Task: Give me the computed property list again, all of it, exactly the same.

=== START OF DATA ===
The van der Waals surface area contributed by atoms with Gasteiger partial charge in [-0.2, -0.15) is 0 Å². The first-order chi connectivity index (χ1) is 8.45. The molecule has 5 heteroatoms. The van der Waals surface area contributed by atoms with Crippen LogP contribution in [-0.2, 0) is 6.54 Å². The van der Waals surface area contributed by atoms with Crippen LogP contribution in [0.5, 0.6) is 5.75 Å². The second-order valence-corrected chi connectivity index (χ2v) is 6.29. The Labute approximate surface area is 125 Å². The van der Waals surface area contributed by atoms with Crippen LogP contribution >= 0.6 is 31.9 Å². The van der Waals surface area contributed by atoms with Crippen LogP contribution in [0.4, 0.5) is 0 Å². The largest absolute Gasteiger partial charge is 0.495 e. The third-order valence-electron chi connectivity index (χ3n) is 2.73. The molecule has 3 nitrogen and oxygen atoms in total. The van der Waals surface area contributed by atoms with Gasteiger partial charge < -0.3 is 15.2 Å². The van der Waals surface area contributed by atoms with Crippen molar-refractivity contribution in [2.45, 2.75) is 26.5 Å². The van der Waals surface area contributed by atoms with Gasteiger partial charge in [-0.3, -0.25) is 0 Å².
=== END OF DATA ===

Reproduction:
The van der Waals surface area contributed by atoms with Gasteiger partial charge in [-0.2, -0.15) is 0 Å². The first-order chi connectivity index (χ1) is 8.45. The molecule has 5 heteroatoms. The van der Waals surface area contributed by atoms with Crippen LogP contribution in [-0.2, 0) is 6.54 Å². The van der Waals surface area contributed by atoms with Crippen LogP contribution in [0.5, 0.6) is 5.75 Å². The second-order valence-corrected chi connectivity index (χ2v) is 6.29. The Labute approximate surface area is 125 Å². The van der Waals surface area contributed by atoms with Crippen LogP contribution >= 0.6 is 31.9 Å². The van der Waals surface area contributed by atoms with Crippen LogP contribution in [0.4, 0.5) is 0 Å². The largest absolute Gasteiger partial charge is 0.495 e. The third-order valence-electron chi connectivity index (χ3n) is 2.73. The molecule has 3 nitrogen and oxygen atoms in total. The van der Waals surface area contributed by atoms with Gasteiger partial charge < -0.3 is 15.2 Å². The van der Waals surface area contributed by atoms with Crippen molar-refractivity contribution in [2.45, 2.75) is 26.5 Å². The van der Waals surface area contributed by atoms with Gasteiger partial charge in [-0.3, -0.25) is 0 Å².